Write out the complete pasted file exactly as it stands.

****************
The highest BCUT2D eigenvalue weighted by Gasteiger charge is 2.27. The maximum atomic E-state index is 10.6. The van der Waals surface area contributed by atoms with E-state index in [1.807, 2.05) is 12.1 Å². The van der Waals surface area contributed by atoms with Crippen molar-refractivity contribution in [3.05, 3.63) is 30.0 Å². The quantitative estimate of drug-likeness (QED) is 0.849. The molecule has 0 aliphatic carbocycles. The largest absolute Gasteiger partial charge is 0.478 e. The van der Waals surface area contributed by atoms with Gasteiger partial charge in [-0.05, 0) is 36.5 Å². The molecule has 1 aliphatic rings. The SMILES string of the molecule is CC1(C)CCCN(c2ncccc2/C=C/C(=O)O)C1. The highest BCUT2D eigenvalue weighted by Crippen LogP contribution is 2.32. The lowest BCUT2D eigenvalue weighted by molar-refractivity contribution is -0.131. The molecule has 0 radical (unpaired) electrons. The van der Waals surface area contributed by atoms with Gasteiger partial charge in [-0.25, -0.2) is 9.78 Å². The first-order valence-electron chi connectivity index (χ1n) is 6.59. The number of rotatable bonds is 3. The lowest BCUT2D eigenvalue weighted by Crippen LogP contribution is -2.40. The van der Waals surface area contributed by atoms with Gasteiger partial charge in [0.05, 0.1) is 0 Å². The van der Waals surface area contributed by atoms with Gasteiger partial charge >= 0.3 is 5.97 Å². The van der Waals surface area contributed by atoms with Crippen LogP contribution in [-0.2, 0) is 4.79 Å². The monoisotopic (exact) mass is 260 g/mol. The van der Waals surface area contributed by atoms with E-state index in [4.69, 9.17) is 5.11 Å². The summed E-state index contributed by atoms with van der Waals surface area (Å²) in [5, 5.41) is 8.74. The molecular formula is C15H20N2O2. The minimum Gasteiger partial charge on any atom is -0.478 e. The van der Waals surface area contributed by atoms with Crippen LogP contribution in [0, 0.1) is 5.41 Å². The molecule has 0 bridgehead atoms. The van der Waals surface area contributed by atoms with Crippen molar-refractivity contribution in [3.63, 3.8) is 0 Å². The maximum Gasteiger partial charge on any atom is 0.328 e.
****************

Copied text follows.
The highest BCUT2D eigenvalue weighted by Gasteiger charge is 2.27. The maximum atomic E-state index is 10.6. The van der Waals surface area contributed by atoms with E-state index in [1.807, 2.05) is 12.1 Å². The van der Waals surface area contributed by atoms with Crippen molar-refractivity contribution in [3.05, 3.63) is 30.0 Å². The quantitative estimate of drug-likeness (QED) is 0.849. The molecule has 0 aliphatic carbocycles. The largest absolute Gasteiger partial charge is 0.478 e. The van der Waals surface area contributed by atoms with Gasteiger partial charge in [-0.05, 0) is 36.5 Å². The molecule has 1 aliphatic rings. The SMILES string of the molecule is CC1(C)CCCN(c2ncccc2/C=C/C(=O)O)C1. The highest BCUT2D eigenvalue weighted by Crippen LogP contribution is 2.32. The lowest BCUT2D eigenvalue weighted by molar-refractivity contribution is -0.131. The molecule has 0 radical (unpaired) electrons. The van der Waals surface area contributed by atoms with Gasteiger partial charge in [-0.25, -0.2) is 9.78 Å². The first-order valence-electron chi connectivity index (χ1n) is 6.59. The number of rotatable bonds is 3. The lowest BCUT2D eigenvalue weighted by Crippen LogP contribution is -2.40. The van der Waals surface area contributed by atoms with Gasteiger partial charge in [0.05, 0.1) is 0 Å². The van der Waals surface area contributed by atoms with Gasteiger partial charge >= 0.3 is 5.97 Å². The van der Waals surface area contributed by atoms with Crippen LogP contribution in [-0.2, 0) is 4.79 Å². The monoisotopic (exact) mass is 260 g/mol. The van der Waals surface area contributed by atoms with E-state index in [4.69, 9.17) is 5.11 Å². The summed E-state index contributed by atoms with van der Waals surface area (Å²) in [5, 5.41) is 8.74. The molecular formula is C15H20N2O2. The minimum Gasteiger partial charge on any atom is -0.478 e. The van der Waals surface area contributed by atoms with Crippen LogP contribution in [0, 0.1) is 5.41 Å². The molecule has 0 bridgehead atoms. The van der Waals surface area contributed by atoms with Crippen molar-refractivity contribution in [3.63, 3.8) is 0 Å². The maximum Gasteiger partial charge on any atom is 0.328 e.